This 11-year-old boy presented with left knee pain and inability to extend his knee following a football injury. Radiographs and subsequent MRI confirm a patellar sleeve fracture. A patellar sleeve fracture is an acute osteochondral injury, usually of the inferior pole. The extent of injury frequently is underestimated. In this boy, there is an avulsed bony fragment (arrows), a separated cartilaginous component (dashed arrow) and a large cartilaginous defect in the patella (star). Patellar sleeve fractures occur usually between 8-12 years of age, and result from a forceful contraction of the quadriceps muscles against resistance. On physical examination, there is lack of active extension and point tenderness over the lower patella. Lateral radiographs can show the bony fragment, soft tissue edema, and a joint effusion. Patella alta or a high-riding patella may be present. Radiographs may underestimate the degree of injury, as the bony fragment can be small or even absent, but the concomitant cartilaginous component can be large. MRI is helpful to depict the extent of cartilaginous injury and displacement, which in turn affects management. Nondisplaced fractures typically are treated conservatively whereas displaced fractures undergo surgical reduction. This child underwent internal fixation, as shown in the final radiograph.Back To Top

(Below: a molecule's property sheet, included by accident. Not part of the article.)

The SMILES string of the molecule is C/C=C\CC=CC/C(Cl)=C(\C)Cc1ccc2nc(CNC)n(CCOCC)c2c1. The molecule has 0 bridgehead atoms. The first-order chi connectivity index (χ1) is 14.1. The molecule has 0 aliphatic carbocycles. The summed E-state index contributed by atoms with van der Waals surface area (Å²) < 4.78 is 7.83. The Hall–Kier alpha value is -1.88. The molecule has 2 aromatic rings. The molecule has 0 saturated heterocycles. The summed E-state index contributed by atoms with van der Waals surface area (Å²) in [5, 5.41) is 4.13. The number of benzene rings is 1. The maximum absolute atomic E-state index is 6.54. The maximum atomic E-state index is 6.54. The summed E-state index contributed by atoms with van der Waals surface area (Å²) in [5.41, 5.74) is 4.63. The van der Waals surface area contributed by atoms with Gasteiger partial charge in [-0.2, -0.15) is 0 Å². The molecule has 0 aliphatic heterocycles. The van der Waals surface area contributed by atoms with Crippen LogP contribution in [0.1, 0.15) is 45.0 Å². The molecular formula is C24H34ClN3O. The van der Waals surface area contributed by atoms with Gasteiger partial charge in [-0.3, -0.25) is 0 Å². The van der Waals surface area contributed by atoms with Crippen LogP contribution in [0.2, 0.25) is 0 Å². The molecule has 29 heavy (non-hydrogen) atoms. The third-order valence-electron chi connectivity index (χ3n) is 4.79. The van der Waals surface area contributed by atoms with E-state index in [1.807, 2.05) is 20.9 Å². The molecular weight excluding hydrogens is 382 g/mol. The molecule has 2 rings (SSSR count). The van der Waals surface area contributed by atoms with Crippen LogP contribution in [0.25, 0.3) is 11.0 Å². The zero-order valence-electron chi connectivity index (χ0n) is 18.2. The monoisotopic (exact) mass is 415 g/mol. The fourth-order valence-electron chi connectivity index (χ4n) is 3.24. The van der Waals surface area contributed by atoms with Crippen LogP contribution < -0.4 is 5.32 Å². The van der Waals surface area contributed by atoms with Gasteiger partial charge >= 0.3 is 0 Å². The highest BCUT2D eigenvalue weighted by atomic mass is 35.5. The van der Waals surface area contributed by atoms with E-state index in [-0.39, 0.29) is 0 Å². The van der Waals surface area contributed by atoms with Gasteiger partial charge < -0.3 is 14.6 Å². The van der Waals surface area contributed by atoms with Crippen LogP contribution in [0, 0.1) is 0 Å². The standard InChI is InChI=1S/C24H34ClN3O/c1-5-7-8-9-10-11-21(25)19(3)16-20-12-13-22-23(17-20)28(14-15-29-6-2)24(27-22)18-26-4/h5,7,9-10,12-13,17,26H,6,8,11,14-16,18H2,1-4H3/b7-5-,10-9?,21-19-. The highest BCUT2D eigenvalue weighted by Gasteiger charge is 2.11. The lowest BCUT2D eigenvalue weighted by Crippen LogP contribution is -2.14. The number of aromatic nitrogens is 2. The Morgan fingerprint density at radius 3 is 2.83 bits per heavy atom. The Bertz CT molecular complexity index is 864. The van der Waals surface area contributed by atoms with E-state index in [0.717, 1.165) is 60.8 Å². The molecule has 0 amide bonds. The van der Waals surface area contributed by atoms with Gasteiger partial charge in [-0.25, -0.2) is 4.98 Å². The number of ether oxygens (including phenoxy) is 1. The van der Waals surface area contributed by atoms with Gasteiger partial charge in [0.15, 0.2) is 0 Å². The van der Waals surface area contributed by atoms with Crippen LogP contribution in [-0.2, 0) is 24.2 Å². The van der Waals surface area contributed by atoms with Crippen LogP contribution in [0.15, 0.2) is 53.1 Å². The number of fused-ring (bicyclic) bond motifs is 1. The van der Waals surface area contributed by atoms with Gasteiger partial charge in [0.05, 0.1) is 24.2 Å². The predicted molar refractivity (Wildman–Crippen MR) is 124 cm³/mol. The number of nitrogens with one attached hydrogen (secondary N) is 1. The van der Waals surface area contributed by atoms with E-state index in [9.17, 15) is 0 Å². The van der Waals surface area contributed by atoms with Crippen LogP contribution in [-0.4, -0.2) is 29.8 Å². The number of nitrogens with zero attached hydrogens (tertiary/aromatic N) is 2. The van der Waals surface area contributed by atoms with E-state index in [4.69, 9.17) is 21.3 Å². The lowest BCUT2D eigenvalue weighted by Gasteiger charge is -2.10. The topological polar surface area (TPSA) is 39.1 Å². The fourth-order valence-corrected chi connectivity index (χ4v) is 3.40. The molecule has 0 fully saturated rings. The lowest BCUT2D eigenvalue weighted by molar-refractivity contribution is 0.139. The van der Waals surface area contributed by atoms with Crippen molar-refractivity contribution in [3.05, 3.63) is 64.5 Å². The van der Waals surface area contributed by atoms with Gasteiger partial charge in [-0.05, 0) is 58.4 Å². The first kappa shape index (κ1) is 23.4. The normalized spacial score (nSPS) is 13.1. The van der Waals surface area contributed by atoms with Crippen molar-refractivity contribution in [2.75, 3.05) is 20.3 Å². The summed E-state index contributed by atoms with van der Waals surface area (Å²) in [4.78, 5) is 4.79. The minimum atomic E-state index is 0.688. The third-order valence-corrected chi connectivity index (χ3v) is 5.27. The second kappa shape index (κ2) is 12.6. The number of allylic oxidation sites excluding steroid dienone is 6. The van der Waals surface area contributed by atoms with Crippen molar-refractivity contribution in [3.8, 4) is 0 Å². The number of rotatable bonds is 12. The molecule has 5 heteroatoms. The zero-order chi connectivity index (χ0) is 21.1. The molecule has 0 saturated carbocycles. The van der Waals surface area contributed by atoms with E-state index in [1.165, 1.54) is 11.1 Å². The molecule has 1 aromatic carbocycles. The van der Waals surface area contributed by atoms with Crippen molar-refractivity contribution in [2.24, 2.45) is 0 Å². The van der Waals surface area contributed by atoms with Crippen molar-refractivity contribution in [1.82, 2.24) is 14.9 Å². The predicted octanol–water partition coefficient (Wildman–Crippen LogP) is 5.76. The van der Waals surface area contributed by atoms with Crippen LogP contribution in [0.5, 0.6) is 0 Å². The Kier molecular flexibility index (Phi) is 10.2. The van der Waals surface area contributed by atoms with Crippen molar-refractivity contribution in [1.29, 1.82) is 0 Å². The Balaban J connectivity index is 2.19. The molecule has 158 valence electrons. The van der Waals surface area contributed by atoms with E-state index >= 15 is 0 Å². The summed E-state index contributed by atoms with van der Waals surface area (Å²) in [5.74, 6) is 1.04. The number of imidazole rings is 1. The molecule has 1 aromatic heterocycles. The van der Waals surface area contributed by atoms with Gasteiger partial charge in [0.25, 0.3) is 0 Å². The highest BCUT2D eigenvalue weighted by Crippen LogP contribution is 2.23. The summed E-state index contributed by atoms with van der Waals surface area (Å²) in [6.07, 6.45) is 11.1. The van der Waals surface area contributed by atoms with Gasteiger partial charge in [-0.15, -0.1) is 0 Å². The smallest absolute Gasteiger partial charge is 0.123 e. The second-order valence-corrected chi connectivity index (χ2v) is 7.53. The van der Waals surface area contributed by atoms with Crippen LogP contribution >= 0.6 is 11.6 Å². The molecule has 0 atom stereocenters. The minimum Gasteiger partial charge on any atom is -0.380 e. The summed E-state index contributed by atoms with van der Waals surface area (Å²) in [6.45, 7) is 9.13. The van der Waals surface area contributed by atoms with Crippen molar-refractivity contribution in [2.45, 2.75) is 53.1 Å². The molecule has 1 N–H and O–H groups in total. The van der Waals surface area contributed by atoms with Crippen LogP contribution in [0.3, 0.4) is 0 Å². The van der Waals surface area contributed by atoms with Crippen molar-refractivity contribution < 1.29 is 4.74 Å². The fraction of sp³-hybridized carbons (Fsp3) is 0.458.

Fireke S, Laor T. At the Viewbox: Patellar sleeve fracture. J Am Osteopath Coll Radiol. 2012;1(2):38.